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Your drive home every evening is a 20kmph crawl on most Mumbai roads

mumbai Updated: Mar 05, 2016 01:43 IST
Tanushree Venkatraman
Tanushree Venkatraman
Hindustan Times
Mobility plan

Traffic congestion on Mumbai’s major road networks is slowing down your drive back home to a mere 20kmph, the civic body’s survey of the city’s mobility shows. The main reason for the crawl of the vehicles is the increasing number of private vehicles on roads and lesser parking slots that results in double parking on even narrow roads.

According to the BMC’s Comprehensive Mobility Plan (CMP), on 67% of road networks, vehicle speeds are less than 20kmph during the evening peak hours. In the western suburbs alone, 78% road networks are bringing down your speed.

The CMP is a report on the city’s population growth, travel patterns and traffic scenario. As part of the study, the BMC-appointed consultant looked at speed and delays during the morning and evening peak hours — around 8am to 10am and 5pm to 9pm.

The findings were no better when traffic was studied in non-peak hours, when 52% of road networks in the island city and 45% in the western suburbs saw vehicles moving at 20kmph or less.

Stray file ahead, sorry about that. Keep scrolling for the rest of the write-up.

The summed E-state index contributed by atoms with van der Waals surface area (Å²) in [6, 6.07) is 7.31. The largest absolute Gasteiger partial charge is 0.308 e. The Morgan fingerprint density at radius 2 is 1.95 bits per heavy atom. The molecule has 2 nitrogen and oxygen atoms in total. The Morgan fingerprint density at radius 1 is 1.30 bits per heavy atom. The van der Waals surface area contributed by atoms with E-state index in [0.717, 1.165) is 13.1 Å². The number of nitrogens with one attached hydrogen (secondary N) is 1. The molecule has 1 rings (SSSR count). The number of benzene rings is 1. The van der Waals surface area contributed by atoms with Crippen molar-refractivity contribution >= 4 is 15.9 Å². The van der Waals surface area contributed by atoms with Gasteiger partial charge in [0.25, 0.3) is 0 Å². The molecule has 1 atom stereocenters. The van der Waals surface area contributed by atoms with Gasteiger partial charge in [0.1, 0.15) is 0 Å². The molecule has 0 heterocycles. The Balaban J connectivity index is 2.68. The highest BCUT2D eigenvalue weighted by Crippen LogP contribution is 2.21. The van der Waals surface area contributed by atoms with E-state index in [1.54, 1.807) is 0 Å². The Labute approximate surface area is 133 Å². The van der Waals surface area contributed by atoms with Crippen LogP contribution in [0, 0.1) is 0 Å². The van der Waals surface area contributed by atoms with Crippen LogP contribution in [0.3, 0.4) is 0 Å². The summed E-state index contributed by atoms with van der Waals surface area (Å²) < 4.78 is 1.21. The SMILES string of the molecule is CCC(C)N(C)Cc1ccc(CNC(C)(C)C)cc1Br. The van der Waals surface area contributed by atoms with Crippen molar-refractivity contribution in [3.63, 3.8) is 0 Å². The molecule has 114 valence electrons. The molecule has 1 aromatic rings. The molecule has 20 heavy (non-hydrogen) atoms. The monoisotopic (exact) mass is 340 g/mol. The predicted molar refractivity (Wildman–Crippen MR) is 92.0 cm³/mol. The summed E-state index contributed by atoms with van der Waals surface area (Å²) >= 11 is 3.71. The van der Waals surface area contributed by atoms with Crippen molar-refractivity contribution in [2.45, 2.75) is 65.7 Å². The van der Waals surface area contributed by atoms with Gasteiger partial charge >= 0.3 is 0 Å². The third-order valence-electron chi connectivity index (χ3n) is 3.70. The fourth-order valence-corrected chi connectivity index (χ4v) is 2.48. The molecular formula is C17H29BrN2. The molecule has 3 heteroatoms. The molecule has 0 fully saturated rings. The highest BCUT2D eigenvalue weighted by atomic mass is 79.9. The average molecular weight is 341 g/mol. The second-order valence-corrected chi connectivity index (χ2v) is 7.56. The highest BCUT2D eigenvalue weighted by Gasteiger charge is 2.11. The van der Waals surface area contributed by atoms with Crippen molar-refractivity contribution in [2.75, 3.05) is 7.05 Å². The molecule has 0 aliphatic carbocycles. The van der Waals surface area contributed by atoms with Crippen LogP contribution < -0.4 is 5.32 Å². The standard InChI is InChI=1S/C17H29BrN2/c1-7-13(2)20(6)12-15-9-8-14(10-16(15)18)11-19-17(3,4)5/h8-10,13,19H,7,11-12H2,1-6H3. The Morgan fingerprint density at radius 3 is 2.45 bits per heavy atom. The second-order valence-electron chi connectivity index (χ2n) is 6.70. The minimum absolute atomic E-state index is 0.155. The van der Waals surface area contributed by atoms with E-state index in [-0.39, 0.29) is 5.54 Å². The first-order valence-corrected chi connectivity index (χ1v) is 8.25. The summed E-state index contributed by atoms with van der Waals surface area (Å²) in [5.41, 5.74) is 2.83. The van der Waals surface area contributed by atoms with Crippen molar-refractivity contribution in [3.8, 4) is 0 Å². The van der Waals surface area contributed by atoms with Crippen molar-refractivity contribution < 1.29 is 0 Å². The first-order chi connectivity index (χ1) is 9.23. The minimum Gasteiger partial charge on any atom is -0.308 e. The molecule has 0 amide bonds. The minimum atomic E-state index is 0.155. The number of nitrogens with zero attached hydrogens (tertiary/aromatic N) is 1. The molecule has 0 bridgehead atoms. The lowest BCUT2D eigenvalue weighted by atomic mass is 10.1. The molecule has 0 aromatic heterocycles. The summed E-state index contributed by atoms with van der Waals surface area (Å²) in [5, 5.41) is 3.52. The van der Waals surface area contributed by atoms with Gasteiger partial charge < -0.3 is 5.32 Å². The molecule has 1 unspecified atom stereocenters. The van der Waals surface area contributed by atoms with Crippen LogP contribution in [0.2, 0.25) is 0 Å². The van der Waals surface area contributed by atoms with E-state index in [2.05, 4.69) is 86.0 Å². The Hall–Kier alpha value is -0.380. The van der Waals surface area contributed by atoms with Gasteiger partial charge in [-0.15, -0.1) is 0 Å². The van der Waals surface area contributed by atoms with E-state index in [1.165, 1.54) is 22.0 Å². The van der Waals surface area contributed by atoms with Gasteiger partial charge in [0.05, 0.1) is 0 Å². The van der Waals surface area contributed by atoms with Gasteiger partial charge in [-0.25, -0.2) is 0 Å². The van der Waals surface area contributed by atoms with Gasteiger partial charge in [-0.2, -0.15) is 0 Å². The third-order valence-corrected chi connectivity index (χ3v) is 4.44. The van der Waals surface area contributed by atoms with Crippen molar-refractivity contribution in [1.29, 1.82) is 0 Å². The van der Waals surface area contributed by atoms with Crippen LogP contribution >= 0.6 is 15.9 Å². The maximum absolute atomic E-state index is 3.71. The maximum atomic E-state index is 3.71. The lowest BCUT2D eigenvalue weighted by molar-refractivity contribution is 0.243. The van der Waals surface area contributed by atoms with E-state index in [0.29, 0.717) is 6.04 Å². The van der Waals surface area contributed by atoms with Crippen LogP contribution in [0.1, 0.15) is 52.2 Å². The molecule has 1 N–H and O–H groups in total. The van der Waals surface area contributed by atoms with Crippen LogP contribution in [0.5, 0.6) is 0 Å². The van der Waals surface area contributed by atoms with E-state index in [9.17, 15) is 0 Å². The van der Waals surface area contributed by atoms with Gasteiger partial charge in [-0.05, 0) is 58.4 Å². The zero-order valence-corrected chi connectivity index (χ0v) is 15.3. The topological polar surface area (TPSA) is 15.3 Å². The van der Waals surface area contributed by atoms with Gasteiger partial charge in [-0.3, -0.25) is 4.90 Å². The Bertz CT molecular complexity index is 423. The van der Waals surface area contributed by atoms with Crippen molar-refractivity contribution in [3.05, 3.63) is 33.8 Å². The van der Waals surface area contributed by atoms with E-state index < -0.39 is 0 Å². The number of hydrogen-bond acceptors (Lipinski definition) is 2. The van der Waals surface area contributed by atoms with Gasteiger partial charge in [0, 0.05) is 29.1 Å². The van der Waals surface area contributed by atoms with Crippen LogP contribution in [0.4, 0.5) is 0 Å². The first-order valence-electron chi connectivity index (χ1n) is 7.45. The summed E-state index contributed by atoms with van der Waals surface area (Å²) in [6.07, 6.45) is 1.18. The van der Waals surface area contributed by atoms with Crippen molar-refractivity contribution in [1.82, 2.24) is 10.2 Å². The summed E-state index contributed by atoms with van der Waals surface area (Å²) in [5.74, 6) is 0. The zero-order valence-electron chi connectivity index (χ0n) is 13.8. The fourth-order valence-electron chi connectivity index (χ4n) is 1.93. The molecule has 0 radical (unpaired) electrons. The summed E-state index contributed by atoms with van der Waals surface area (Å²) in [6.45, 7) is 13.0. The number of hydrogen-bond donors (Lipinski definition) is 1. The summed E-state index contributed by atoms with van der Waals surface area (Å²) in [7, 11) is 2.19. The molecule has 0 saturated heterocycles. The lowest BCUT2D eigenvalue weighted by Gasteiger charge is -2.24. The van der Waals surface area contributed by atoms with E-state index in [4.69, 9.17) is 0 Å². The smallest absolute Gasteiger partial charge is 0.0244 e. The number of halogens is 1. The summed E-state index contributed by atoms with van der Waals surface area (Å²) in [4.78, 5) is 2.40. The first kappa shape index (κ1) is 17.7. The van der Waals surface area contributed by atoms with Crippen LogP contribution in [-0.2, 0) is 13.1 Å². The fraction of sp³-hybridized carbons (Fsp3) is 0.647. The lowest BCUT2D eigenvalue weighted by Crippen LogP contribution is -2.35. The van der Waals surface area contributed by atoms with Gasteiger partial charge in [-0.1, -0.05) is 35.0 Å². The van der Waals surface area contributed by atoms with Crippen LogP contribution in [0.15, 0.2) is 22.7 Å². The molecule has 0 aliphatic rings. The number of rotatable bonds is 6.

Experts say the numbers reflect poorly on Mumbai’s traffic scenario, as the ideal speed should range between 30 kmph and 35kmph in urban areas.

“The traffic management in an urban set-up should be designed in such a way that speed is around 30-35 kmph. It should never go below 20 kmph, as this will hamper the city’s traffic management. In such a scenario, the only option is to augment public transport to restrict usage of private vehicles,” said Ashok Datar, a transport expert.

The slow crawl also indicates that the number of privately-owned vehicles in the city has gone up. The CMP says the number of cars and two-wheelers have increased by 8.4% and 6.5% respectively in the past seven years.

The CMP has a solution — strengthening public transport by creating separate bus lanes, investing more in metro and monorail corridors and the creation of a traffic advisory panel to co-ordinate more effectively.

“It is a comprehensive study that looks at various parameters. We will make use of the data for effective policies,” said SVR Srinivas, the additional municipal commissioner in-charge of roads and traffic department in BMC. He said the study has been sent to the Mumbai Metropolitan Regional Development Authority (MMRDA) to be incorporated in their larger plans.